The UK is at risk of being ‘overwhelmed’ by long-term conditions, a report from think tank The Work Foundation has warned.
Long-term conditions are responsible for a ‘double hit’ on the nation’s finances, it said, costing the NHS over £32bn a year and contributing a huge burden on the economy due to lost work days.
Long-term conditions are thought to cost the economy over £100bn a year – and this is projected to become ‘significantly worse’ unless the NHS and government take action, The Work Foundation said.
The report, which mainly covers six long-term conditions – psoriasis, diabetic macular oedema, asthma, schizophrenia, heart failure and MS – estimates that they collectively cost the NHS £32bn in direct expenditure a year.
Care for eye and skin conditions has been particularly under-prioritised, it said, and the current limited access to specialist care can be detrimental to patients and increase costs.
The NHS spent around 2% of its budget – around £2.1bn in 2012/13 – on treating skin conditions. But total spend is likely to be much higher when accounting for indirect costs resulting from reduced mobility and comorbidities.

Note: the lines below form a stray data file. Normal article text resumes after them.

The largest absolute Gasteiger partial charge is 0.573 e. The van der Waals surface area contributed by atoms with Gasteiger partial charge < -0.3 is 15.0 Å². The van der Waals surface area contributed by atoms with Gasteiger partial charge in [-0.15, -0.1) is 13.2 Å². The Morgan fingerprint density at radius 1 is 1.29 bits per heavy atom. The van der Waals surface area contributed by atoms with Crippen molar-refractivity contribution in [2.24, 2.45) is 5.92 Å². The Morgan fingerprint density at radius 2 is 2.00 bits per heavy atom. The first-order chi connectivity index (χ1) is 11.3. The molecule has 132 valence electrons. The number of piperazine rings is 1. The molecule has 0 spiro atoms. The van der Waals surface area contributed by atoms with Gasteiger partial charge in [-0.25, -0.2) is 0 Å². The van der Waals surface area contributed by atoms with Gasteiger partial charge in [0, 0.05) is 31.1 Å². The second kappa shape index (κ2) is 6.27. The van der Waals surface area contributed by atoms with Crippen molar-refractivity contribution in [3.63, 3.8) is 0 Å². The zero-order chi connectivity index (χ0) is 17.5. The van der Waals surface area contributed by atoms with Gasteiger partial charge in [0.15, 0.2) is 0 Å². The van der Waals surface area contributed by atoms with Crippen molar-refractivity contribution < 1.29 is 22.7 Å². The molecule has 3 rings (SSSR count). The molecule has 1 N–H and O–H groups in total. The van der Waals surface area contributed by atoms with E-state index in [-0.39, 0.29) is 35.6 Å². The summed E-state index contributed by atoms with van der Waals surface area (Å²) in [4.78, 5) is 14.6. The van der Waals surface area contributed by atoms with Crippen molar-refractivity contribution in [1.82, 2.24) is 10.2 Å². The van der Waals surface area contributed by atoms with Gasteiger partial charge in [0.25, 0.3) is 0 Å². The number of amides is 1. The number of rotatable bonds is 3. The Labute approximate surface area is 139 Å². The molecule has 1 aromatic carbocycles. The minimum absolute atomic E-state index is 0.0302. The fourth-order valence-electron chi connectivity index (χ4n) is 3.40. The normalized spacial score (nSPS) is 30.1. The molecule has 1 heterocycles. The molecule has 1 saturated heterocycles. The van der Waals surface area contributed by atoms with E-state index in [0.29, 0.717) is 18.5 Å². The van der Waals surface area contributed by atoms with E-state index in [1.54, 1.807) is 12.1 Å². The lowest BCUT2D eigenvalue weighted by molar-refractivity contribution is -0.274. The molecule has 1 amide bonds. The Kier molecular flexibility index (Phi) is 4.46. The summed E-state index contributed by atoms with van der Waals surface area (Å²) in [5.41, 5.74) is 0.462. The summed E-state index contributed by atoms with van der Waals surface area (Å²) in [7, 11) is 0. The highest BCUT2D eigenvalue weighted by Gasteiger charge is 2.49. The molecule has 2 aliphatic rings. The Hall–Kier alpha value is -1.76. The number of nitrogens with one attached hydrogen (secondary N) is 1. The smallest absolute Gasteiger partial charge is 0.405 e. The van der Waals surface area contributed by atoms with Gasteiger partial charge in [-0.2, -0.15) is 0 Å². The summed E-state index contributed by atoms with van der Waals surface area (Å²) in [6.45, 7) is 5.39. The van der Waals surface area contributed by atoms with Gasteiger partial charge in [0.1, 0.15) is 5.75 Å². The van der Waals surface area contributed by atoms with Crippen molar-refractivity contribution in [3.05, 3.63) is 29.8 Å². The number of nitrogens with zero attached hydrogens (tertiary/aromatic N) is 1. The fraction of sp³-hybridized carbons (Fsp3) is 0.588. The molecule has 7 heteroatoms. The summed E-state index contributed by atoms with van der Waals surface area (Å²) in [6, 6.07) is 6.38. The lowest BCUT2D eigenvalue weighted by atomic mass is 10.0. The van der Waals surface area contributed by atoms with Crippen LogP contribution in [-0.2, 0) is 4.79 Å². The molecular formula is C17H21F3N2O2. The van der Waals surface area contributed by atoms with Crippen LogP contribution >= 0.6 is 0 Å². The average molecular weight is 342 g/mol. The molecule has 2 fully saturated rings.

GP dermatology training
A third of patients with psoriasis report anxiety and depression, with one in 10 having contemplated suicide. One in six go on to develop psoriatic arthritis.
This will require greater investment on skin conditions in GP training – particularly on psoriasis as a long term condition with consequent psychosocial effects – and an increase in provision of specialist dermatologists, the report said.
Other key recommendations include promoting coordinated care of heart failure by a multidisciplinary team including GPs, nurses and specialists and working across specialties to improve MS care.
The authors also call on the government to consider the use of tax rebates and giving employers financial incentives to keep people with long term conditions in work.
Dr Zofia Bajorek, report author and researcher at The Work Foundation, said: ‘Unless immediate action is taken the pressure on the economy and the NHS will become unbearable in the future. That means an even greater portion of our nation’s finances will need to be spent on healthcare and welfare than ever before.’